# Proper Blind Exposure with a Gray Card

Started Nov 12, 2012 | Discussions thread
Re: The Crux of the Matter

panos_m wrote:

I don't understand the above definition. Can you provide a practical example? How do you achieve "proper blind" exposure with your camera and your reflectance card? (which is 18%?).

Look at the image I provided at the top of the thread.  The horizontal scale is varying light from the scene (exposure on top of film/sensor), the vertical scale is how the sensing media store this light: film stores it in varying density and sensors in raw values. The scale for storage is inverted (lots of light is at the bottom of the scale and dark is at the top) because the original film chart comes straight from Fujifilm (thank Fuji!) and it is a negative.  More light/exposure = more density/raw value, less light/exposure = less density/raw value as characterized.  Film's response to varying light/exposure is non linear, sensors' is linear.

As we said, a spot meter indication will always produce the same exposure on top of the sensing medium, in this case at the exposure indicated as -1 on the horizontal axis (at ISO100 the metered exposure of Hm = 10 / S = 10 / 100 = 0.1 lx-s = -1 on the film manufacturerâ€™s log10 scale).  This maps to a density of 1 on the negative, which leaves about three density stops to record brighter tones than the metered exposure from the scene.  Since the density curve is not linear, you can see that in those three stops of density this film is able to record information of 3+ stops/Zones from the scene, albeit highly compressing/distorting the top of the range.

This performance (i.e. 3+ stops/Zones of storage above the metered 10/S exposure) is not casual.  Millions of years of evolution of the human visual system have ensured that more often than not the points of interest in a scene are near Middle Gray.  After extensive testing with a large number of people and different kinds of film it was decided that more or less this ratio of stops/Zones above and below Middle Gray from the scene was best to capture on the limited dynamic range of film the wider dynamic range of a natural scene - and therefore film's sensitivity (S, alias ISO) was defined accordingly: the metered exposure should more or less always fall around the same spot in a similar film curve ensuring that the 'proper' balance of shadows, midtones and highlights are recorded (special films' curves that have substantially different shapes require in fact special instructions with regards to exposing them 'properly').

So back to us.  As long as we have a reflected spot meter that provides accurate values for aperture and shutter speed in the given luminance at the set ISO (we really do not care how it is calibrated as long as it is accurate) we would present a Middle Gray card to it to ensure that the whole scene is 'properly' exposed, as meter, film and standard manufacturers determined. If you use a different reflectance than Middle Gray to meter off of, the tones from the scene will not be recorded according to the well proven standards.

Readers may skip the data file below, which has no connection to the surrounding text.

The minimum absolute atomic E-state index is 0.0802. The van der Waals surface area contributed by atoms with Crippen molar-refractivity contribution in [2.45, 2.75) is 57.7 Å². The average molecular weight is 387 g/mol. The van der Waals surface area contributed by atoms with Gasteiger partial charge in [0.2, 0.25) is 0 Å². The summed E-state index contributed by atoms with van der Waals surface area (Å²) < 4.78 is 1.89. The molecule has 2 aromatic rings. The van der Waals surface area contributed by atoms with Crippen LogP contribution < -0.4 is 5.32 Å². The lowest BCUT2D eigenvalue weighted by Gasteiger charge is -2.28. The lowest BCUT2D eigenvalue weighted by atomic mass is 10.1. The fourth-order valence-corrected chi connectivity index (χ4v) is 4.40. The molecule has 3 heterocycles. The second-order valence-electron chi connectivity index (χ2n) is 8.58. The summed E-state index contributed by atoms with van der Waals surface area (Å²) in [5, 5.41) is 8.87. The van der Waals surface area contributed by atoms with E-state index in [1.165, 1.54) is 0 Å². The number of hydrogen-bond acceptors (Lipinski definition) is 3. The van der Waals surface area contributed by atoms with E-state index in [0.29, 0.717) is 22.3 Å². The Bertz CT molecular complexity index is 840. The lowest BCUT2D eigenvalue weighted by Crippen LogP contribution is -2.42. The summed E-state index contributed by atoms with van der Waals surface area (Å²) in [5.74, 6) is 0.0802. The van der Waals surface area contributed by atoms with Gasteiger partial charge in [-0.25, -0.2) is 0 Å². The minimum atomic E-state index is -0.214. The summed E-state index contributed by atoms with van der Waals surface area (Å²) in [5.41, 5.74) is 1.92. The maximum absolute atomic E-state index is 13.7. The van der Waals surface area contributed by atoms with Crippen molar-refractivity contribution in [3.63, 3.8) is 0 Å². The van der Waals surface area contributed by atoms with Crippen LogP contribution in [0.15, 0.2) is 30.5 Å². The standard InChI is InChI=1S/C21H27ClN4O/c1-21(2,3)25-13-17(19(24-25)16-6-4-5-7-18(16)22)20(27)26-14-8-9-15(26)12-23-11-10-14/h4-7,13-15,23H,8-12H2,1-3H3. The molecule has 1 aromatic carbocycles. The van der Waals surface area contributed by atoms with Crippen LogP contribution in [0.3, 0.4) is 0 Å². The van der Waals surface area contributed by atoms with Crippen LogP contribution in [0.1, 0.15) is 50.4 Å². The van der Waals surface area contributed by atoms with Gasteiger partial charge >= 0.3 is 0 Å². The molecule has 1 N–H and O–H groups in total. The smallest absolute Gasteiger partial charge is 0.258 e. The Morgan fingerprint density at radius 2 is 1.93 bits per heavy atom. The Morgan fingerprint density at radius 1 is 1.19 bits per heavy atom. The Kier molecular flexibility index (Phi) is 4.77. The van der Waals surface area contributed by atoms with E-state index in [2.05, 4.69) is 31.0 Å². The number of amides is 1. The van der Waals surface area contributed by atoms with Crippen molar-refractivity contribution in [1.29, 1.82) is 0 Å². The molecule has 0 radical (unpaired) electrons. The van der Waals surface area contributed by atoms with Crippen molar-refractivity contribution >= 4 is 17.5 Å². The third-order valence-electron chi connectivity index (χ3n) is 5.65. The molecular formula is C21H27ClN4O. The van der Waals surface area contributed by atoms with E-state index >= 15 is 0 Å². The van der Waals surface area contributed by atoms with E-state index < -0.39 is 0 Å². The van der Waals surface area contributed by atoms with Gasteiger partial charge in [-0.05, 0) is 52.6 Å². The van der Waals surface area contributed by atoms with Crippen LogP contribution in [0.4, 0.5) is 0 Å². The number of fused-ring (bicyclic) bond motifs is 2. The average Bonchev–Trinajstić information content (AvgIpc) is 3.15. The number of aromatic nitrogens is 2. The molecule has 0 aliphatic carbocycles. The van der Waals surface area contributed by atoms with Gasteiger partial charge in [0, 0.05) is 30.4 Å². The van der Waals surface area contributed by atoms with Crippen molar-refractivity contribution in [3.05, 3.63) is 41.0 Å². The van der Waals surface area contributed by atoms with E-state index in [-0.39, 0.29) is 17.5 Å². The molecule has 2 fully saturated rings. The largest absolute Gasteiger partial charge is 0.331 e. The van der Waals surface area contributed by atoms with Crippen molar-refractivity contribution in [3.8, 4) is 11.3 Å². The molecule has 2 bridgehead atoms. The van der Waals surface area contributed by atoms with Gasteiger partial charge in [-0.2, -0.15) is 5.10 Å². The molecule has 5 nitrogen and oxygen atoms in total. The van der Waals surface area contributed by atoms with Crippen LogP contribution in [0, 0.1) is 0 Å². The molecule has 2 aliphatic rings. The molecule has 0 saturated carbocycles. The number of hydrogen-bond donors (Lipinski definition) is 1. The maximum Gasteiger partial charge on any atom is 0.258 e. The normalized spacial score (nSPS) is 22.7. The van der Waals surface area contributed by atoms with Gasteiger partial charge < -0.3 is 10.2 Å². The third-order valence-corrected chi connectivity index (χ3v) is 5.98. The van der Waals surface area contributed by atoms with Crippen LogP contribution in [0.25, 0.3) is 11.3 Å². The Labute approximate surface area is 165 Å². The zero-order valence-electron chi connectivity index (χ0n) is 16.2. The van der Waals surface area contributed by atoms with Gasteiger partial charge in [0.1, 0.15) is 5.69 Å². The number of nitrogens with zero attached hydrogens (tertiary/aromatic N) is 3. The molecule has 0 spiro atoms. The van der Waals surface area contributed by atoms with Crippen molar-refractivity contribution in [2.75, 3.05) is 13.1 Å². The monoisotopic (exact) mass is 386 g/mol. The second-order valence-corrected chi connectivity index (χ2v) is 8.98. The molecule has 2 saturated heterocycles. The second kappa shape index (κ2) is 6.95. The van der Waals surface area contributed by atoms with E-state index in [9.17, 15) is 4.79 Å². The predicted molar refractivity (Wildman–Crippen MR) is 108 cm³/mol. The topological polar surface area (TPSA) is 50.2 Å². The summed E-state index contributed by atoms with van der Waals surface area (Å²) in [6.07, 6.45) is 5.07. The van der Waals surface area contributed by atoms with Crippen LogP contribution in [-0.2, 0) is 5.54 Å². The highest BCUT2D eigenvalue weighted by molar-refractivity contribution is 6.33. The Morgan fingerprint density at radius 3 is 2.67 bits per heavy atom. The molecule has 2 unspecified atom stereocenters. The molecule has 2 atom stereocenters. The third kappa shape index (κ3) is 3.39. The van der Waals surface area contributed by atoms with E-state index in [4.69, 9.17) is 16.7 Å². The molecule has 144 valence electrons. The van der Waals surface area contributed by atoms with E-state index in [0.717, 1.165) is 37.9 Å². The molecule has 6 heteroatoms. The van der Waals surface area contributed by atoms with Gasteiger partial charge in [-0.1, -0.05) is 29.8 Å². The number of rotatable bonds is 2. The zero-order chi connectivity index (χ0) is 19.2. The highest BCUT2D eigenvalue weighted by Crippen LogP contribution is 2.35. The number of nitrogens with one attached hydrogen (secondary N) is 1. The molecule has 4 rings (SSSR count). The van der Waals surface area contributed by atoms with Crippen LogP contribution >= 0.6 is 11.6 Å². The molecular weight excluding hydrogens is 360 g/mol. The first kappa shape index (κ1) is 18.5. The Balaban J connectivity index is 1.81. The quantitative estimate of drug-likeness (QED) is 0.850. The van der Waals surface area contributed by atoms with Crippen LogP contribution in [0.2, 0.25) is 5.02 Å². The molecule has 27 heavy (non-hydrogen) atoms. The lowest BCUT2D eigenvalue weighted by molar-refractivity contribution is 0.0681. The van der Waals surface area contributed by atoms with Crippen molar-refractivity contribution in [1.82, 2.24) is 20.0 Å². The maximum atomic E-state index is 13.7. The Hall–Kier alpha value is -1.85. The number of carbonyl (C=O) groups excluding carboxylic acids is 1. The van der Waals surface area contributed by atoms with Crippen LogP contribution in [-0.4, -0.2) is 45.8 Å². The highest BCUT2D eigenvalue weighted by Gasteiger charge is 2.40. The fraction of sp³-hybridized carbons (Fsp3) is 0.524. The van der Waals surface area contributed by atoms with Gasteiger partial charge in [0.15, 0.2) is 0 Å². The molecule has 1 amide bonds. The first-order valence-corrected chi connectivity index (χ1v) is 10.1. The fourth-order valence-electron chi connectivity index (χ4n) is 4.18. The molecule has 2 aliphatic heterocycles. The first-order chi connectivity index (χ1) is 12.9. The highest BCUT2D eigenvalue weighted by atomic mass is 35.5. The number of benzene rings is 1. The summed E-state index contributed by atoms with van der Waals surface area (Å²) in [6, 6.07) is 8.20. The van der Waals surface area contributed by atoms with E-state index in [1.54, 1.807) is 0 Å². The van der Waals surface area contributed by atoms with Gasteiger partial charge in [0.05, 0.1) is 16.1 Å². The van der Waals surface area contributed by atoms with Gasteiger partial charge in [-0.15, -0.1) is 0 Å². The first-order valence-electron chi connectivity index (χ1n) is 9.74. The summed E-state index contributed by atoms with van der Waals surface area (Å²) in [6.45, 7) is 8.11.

Camera manufacturers and the standards believe that a mid-tone should be stored at a raw value of less than 1/7.8 of full scale to 'best record' the natural scene. For a number of reasons, storing middle gray at raw values equal to about 18% of the maximum that the sensor can record has been determined to be too high, it may cause some important highlights of the scene to be clipped.

Let's now go through the same thought process as above for DSLRs.  Things were much easier here (hey their curves are linear, no distortion - see the D7000 depicted in the image above), but there is a hard cut-off at sensor saturation, where film had a gentle roll-off.  So the industry went about trying to determine how to store the best compromise of 'proper' balance of shadows, midtones and highlights for the quite different characteristic curve of modern sensors.  They came to the conclusion that Middle Gray from a scene should be stored in raw values of around 1/7.8 or less of full sensor scale for the reasons quoted just above.  They pretty well left the approximate ratio up to individual manufacturers, who know their camera systems best.  But the exact number is immaterial in this context because the spot meter is paired to the sensor (we do not need S to tie sensing medium and meter together), so the metered exposure is always going to be stored in raw values at the properly designed proportion of full scale.  You may not agree with it as a result of your experience, just like you may not agree with the ISO speed printed on a certain film's case, but that's what the camera and standard designers thought was the best compromise.

So how do we achieve the exposure from which Middle Gray from the scene is mapped to the 'proper' raw levels, ensuring that the rest of the dynamic range in the scene is recorded in the designed 'proper' compromise by our DSLRs?

Why, simply present Middle Gray to your spot meter and lock exposure.  Middle Gray gets then recorded in the 'proper' raw values and the rest of the scene falls nicely into place, linearly as desired.

Cheers,

Jack

PS Where was 12% reflectance ever mentioned in this discussion or any of the relevant standards?  Pull it, Thom!

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